7. House Bill of Lading is generated by a non-vessel operating company or ocean transportation intermediary freight forwarder as an assertion of receipt of the goods shipped. Also known as Forwarder’s Bill of Lading, its issuance is meant for the suppliers on receipt of the shipment.

  8. Short Form/ Blank Back Bill of Lading is required when the terms of the shipping contract are not mentioned in the original Bill of Lading.

  9. Straight Bill of Lading The Straight Bill Of Lading does not grant the endorsee with any better rights than those given to the endorser. Also known as a non-negotiable bill of lading, it may be considered unsafe in a banker’s point of view.

  10. Order Bill of Lading is one where the delivery is made in line with a further order from the consignee.

  11. Charter Party Bill of Lading signifies an agreement between a vessel owner and charterer for the shipped goods.

  12. Multimodal Transport Document (also known as Combined Transport Document) is a kind of Through Bill of Lading where land or ocean transportation is involved.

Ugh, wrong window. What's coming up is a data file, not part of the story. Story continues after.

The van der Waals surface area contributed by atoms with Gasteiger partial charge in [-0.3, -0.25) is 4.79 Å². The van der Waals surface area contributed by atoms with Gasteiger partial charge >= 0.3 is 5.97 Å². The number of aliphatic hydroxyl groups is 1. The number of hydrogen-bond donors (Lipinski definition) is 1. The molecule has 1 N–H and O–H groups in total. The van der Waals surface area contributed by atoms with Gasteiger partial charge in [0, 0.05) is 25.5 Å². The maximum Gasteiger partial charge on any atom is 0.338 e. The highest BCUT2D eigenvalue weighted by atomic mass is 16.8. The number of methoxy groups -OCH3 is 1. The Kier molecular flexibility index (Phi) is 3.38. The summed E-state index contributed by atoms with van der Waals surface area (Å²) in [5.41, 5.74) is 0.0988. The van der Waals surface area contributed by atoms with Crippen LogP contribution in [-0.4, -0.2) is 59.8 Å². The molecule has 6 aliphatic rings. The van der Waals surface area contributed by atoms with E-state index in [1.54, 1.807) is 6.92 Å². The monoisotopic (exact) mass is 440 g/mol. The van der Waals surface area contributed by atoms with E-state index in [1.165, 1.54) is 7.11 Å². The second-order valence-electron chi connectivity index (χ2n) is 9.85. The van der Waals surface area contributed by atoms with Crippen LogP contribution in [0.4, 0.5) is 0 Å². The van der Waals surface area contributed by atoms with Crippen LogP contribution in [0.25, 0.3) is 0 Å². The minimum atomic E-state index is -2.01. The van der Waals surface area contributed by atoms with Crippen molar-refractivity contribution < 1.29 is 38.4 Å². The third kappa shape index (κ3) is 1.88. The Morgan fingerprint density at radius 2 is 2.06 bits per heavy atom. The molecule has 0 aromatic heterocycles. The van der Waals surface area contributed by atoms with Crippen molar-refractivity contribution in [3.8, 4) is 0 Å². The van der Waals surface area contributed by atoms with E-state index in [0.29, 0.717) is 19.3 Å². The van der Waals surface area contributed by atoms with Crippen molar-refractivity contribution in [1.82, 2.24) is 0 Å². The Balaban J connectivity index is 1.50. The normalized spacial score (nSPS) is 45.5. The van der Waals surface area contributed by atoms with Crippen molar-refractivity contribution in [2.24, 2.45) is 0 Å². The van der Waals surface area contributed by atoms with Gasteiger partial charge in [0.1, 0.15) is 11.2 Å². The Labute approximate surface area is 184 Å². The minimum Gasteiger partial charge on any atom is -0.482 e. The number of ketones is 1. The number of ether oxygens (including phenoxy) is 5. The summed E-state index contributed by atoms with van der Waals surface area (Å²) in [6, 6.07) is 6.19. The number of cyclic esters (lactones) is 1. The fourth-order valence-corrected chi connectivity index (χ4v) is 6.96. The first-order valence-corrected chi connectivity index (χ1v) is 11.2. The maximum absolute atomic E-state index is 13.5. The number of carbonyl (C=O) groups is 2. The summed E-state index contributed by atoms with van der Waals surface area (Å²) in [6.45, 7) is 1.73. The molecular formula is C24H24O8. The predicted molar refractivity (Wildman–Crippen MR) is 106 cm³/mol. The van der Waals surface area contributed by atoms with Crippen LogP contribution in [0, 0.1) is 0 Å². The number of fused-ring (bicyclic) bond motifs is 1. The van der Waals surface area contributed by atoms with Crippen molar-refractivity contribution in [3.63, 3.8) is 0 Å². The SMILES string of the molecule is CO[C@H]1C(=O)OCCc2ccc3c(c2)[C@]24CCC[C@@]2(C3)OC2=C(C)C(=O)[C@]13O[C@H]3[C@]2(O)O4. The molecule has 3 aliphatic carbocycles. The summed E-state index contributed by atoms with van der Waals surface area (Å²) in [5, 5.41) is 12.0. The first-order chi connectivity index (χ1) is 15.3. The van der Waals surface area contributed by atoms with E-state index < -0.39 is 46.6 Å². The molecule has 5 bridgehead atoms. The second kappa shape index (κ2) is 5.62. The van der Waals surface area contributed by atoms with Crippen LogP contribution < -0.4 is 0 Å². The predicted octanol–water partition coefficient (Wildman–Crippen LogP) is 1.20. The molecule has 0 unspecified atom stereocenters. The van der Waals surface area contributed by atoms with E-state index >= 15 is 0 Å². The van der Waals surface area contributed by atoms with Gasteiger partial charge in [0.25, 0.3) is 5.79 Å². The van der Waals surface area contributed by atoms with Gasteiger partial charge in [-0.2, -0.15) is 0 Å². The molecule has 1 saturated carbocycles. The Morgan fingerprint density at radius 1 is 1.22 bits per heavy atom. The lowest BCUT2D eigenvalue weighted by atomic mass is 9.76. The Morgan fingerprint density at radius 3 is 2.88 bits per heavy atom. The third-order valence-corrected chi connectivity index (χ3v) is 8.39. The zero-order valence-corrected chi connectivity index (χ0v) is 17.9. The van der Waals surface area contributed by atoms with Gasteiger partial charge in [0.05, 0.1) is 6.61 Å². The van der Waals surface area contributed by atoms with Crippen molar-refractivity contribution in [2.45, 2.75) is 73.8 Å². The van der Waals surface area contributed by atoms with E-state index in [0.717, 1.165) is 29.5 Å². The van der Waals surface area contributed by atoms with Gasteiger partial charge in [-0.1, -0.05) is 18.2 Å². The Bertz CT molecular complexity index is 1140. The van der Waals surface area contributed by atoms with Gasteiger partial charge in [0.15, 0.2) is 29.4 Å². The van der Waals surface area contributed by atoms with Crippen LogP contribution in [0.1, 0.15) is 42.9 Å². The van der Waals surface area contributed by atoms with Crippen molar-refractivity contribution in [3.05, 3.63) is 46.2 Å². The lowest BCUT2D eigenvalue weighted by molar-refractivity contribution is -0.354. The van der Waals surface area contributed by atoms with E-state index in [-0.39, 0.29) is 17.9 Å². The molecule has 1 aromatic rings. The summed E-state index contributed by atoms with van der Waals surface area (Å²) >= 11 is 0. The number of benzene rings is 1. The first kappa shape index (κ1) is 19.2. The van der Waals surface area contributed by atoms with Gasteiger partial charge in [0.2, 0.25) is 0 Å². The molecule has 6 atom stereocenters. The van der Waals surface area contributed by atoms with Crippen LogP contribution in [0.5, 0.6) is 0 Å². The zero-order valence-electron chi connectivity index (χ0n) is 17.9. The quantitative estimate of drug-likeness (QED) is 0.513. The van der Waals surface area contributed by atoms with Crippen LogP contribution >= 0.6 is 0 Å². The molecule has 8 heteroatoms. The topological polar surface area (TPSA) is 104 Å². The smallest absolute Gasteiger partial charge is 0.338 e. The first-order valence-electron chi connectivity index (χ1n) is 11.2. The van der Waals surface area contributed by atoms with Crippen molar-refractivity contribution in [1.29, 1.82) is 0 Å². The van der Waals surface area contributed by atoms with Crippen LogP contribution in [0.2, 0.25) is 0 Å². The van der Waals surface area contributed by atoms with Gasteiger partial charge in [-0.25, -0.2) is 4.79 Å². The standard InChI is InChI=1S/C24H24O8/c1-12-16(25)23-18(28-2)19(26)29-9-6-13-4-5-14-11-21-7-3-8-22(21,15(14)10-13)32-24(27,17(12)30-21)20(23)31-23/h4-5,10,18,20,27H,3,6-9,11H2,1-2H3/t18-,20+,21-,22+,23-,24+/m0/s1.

13. Stale Bill of Lading is provided 21 days after the date of shipment (or other stipulated dates) for negotiation.

  14. Surrender Bill of Lading issues the term where the negotiating bank's receipt will have to provided to the bank to release documents.

  15. Bearer Bill of Lading allows delivery to be made to the holder of the bill; it can easily be negotiated by simply delivering the goods physically.

Contents of Bill of Lading (BL)

The exact contents of a BOL will vary on a case-to-case basis, depending on the type of BOL and/or the shipping and business terms. Some of the data you are likely to find in a typical BOL are:

  • Name and details of the shipping line

  • The Shipping bill number and date

  • Name and address of the shipper as well as the receiver, along with necessary contact details, plus a mention of the date to facilitate tracking of the shipment

  • Purchase order number or similar reference number; this makes it easier to cross-refer the agreed terms and conditions (E.g. the delivery terms, incidence of expense etc.)

  • Special instructions – this is an important section as it has all the extra service requests, terms and conditions, and reminders for the carriers

  • Description of the goods in the shipment, giving details of the units, their dimension, weight, content details etc.

  • Packaging details, which discloses information of the packaging and use of cartons, crates, pallets, and drums used for shipping

  • Freight classification, which determines the cost of the shipment

  • Indication of hazardous shipment, if applicable

  • Signature and initials of the concerned officer